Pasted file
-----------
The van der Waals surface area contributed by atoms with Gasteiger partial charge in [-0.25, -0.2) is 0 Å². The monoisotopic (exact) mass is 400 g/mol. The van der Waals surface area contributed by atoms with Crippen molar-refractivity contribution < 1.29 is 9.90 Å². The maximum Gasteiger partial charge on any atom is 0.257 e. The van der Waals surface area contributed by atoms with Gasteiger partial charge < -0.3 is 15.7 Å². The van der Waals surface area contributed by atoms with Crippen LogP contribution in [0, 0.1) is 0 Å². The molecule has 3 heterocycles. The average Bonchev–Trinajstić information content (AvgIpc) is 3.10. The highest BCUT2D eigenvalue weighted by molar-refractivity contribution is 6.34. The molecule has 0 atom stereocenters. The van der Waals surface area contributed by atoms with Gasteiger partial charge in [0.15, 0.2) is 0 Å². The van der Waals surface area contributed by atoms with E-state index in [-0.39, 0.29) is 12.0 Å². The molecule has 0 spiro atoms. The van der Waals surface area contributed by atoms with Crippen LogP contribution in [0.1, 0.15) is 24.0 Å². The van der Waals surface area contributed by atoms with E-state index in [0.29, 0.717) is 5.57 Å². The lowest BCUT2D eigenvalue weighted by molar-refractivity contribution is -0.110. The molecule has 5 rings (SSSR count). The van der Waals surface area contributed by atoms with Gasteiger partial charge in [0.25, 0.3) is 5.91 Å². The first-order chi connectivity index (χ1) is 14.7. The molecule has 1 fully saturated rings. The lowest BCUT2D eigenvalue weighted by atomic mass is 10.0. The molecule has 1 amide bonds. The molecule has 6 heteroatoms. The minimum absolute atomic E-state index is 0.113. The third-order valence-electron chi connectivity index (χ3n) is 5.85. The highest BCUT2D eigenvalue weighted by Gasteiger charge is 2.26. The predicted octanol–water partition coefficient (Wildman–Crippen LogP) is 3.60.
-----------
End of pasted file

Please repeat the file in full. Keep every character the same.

The van der Waals surface area contributed by atoms with Gasteiger partial charge in [-0.25, -0.2) is 0 Å². The monoisotopic (exact) mass is 400 g/mol. The van der Waals surface area contributed by atoms with Crippen molar-refractivity contribution < 1.29 is 9.90 Å². The maximum Gasteiger partial charge on any atom is 0.257 e. The van der Waals surface area contributed by atoms with Gasteiger partial charge < -0.3 is 15.7 Å². The van der Waals surface area contributed by atoms with Crippen LogP contribution in [0, 0.1) is 0 Å². The molecule has 3 heterocycles. The average Bonchev–Trinajstić information content (AvgIpc) is 3.10. The highest BCUT2D eigenvalue weighted by molar-refractivity contribution is 6.34. The molecule has 0 atom stereocenters. The van der Waals surface area contributed by atoms with Gasteiger partial charge in [0.15, 0.2) is 0 Å². The van der Waals surface area contributed by atoms with E-state index in [-0.39, 0.29) is 12.0 Å². The molecule has 0 spiro atoms. The van der Waals surface area contributed by atoms with Crippen LogP contribution in [0.1, 0.15) is 24.0 Å². The van der Waals surface area contributed by atoms with E-state index in [0.29, 0.717) is 5.57 Å². The lowest BCUT2D eigenvalue weighted by molar-refractivity contribution is -0.110. The molecule has 5 rings (SSSR count). The van der Waals surface area contributed by atoms with Gasteiger partial charge in [0.25, 0.3) is 5.91 Å². The first-order chi connectivity index (χ1) is 14.7. The molecule has 1 fully saturated rings. The lowest BCUT2D eigenvalue weighted by atomic mass is 10.0. The molecule has 1 amide bonds. The molecule has 6 heteroatoms. The minimum absolute atomic E-state index is 0.113. The third-order valence-electron chi connectivity index (χ3n) is 5.85. The highest BCUT2D eigenvalue weighted by Gasteiger charge is 2.26. The predicted octanol–water partition coefficient (Wildman–Crippen LogP) is 3.60.